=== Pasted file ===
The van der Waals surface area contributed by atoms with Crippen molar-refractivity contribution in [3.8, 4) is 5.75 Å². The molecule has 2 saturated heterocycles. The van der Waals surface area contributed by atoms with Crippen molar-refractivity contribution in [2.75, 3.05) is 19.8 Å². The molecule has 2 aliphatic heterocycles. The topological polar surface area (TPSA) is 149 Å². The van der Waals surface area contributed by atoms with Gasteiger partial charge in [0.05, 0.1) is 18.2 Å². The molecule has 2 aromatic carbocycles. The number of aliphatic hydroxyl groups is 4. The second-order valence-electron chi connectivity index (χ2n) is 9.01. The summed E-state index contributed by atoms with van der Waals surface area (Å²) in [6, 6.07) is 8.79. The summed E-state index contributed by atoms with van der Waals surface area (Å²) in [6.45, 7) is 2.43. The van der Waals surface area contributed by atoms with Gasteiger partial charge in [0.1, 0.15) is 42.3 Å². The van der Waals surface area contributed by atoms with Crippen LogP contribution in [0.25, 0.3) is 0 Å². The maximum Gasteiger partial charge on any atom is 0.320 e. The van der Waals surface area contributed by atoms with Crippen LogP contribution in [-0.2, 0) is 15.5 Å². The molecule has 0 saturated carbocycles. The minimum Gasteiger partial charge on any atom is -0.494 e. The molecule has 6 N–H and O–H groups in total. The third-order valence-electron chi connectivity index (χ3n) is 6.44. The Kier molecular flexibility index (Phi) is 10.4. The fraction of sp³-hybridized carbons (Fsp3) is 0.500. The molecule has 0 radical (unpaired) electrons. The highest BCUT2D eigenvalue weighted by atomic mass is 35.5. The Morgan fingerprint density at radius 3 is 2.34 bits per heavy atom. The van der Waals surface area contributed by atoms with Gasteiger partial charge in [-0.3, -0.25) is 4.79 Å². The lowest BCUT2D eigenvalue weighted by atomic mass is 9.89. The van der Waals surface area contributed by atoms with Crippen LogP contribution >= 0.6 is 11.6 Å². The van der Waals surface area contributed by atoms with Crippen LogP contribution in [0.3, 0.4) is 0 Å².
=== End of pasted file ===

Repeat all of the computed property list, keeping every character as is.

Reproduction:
The van der Waals surface area contributed by atoms with Crippen molar-refractivity contribution in [3.8, 4) is 5.75 Å². The molecule has 2 saturated heterocycles. The van der Waals surface area contributed by atoms with Crippen molar-refractivity contribution in [2.75, 3.05) is 19.8 Å². The molecule has 2 aliphatic heterocycles. The topological polar surface area (TPSA) is 149 Å². The van der Waals surface area contributed by atoms with Gasteiger partial charge in [0.05, 0.1) is 18.2 Å². The molecule has 2 aromatic carbocycles. The number of aliphatic hydroxyl groups is 4. The second-order valence-electron chi connectivity index (χ2n) is 9.01. The summed E-state index contributed by atoms with van der Waals surface area (Å²) in [6, 6.07) is 8.79. The summed E-state index contributed by atoms with van der Waals surface area (Å²) in [6.45, 7) is 2.43. The van der Waals surface area contributed by atoms with Gasteiger partial charge in [0.1, 0.15) is 42.3 Å². The van der Waals surface area contributed by atoms with Crippen LogP contribution in [0.25, 0.3) is 0 Å². The maximum Gasteiger partial charge on any atom is 0.320 e. The van der Waals surface area contributed by atoms with Crippen LogP contribution in [-0.2, 0) is 15.5 Å². The molecule has 0 saturated carbocycles. The minimum Gasteiger partial charge on any atom is -0.494 e. The molecule has 6 N–H and O–H groups in total. The third-order valence-electron chi connectivity index (χ3n) is 6.44. The Kier molecular flexibility index (Phi) is 10.4. The fraction of sp³-hybridized carbons (Fsp3) is 0.500. The molecule has 0 radical (unpaired) electrons. The highest BCUT2D eigenvalue weighted by atomic mass is 35.5. The Morgan fingerprint density at radius 3 is 2.34 bits per heavy atom. The van der Waals surface area contributed by atoms with Gasteiger partial charge in [-0.3, -0.25) is 4.79 Å². The lowest BCUT2D eigenvalue weighted by atomic mass is 9.89. The van der Waals surface area contributed by atoms with Crippen LogP contribution >= 0.6 is 11.6 Å². The van der Waals surface area contributed by atoms with Crippen LogP contribution in [0.3, 0.4) is 0 Å².